People in Clarke County have worked many years on the process of constructing a new reservoir project, and quite a few are wary of any potential setback.
This was the general sentiment at a legislative luncheon with Rep. Joel Fry, R-Osceola, and Sen. Amy Sinclair, R-Allerton, Friday, Feb. 28, at Lakeside Casino. The luncheon was sponsored by Clarke County Development Corporation (CCDC).
On the tables during the luncheon, there was a copy of House File 2411, a bill for “an act relating to state and local government powers and limitations, including authorizing loans from city reserve funds and modifying eminent domain authority and procedures and including effective date and retroactive and other applicability provisions.”
“What this piece of legislation does, to my understanding,” said Fry, “and again, I was informed about this about 20 minutes before it took place on Wednesday of last week, it adds the eminent domain language of last year’s bill … it adds that same language back into an existing bill that dealt with loans from cities.”
How does this all relate to Clarke County?
Clarke County Reservoir Commission’s (CCRC) ongoing Squaw Creek Watershed project could provide a water supply for Osceola and Southern Iowa Rural Water Association (SIRWA) with an 816-acre lake, which could provide 2.2 million gallons of water per day.
West Lake, the current water source, doesn’t meet the needs of Clarke County and SIRWA.
The total project cost for the reservoir in the CCRC Squaw Creek Watershed is estimated at $37.6 million. Funding for the project includes many sources, especially funding from the local-option sales tax.
Right now, CCRC is going through the process of declaratory judgment with the watershed project.
Declaratory judgment is a court review for acquiring land for a public project. It authorizes CCRC to purchase land from voluntary sellers and exercise eminent domain for involuntary sellers within the area of the watershed project. Eminent domain is the government’s power to take private property for public use by a state.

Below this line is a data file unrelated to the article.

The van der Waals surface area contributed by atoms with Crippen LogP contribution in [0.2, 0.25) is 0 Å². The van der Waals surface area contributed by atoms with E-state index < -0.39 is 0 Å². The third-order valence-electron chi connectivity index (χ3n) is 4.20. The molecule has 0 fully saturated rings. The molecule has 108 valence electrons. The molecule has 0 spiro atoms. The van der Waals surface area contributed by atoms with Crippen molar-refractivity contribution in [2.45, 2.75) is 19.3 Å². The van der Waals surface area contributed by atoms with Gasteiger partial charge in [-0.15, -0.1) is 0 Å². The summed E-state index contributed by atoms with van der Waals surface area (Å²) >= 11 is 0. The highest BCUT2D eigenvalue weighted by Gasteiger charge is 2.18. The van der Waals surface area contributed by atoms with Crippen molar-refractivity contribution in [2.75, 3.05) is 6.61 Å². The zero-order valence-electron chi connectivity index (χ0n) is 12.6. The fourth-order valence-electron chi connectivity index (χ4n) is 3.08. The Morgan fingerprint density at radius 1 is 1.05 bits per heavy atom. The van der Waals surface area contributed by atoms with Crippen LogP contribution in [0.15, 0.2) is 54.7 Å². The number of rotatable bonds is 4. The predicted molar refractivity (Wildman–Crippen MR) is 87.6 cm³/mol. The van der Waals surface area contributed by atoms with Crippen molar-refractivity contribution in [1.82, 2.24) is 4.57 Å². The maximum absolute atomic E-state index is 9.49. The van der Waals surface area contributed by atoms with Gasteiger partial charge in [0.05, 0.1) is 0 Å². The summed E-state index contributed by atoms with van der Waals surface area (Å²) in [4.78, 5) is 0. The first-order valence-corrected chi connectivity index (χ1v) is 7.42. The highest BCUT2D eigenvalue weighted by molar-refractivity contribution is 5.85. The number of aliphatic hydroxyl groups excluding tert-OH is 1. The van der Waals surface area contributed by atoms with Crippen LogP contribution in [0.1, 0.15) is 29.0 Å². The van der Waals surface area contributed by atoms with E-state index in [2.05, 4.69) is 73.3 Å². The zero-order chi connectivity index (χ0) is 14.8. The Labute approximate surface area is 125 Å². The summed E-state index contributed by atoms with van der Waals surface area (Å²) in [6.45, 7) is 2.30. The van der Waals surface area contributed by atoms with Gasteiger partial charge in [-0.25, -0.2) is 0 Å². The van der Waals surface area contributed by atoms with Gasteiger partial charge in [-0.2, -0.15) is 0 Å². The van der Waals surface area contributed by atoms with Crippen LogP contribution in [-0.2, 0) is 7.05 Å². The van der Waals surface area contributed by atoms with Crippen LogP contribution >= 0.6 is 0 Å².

A court date in Clarke County was set for March 10 to determine if CCRC can authorize declaratory judgment in its watershed project.
According to Fry, the bill concerning eminent domain came out of the committee of local government last week.
Many people had concerns about changing rules and regulations with a process CCRC has already started.
“If this bill comes in and it impacts our reservoir project, how will you, both of you, react?” said Helen Kimes with Saylor Realty, president of CCDC.
Sinclair said she didn’t know about the bill until that morning and would get back to Kimes personally, once she read the bill in its entirety.
“It does impact our community. We’ve worked really hard a lot of years,” Kimes said. “I understand it’s not everybody’s favorite bill, or project, but it’s going to be very important for Clarke County, and surrounding areas, to gain water, because we have to have water. And, we’ve searched options. We’ve worked on this project for over 15 years, and a lot of people have put a lot of time and effort into it, and we just keep getting pounded with laws of some kind or another.”
According to Sinclair, two other pieces of legislation in the Senate with pending litigation were set aside until the next year. She discussed this as an example of what could happen as the legislative session continues.
“We can’t grow,” Kimes said. “We can’t attract additional industry, expand housing or anything else if we don’t have adequate water, and we are at max now.”
Fry said, if the bill is similar to the same legislation that went to the Senate last year, he will be consistent with his voting by abstaining because of a conflict of interest.
“Given the fact that I’m in the middle of the project, I believe that’s the only way to do it, in my situation, for the community,” Fry said.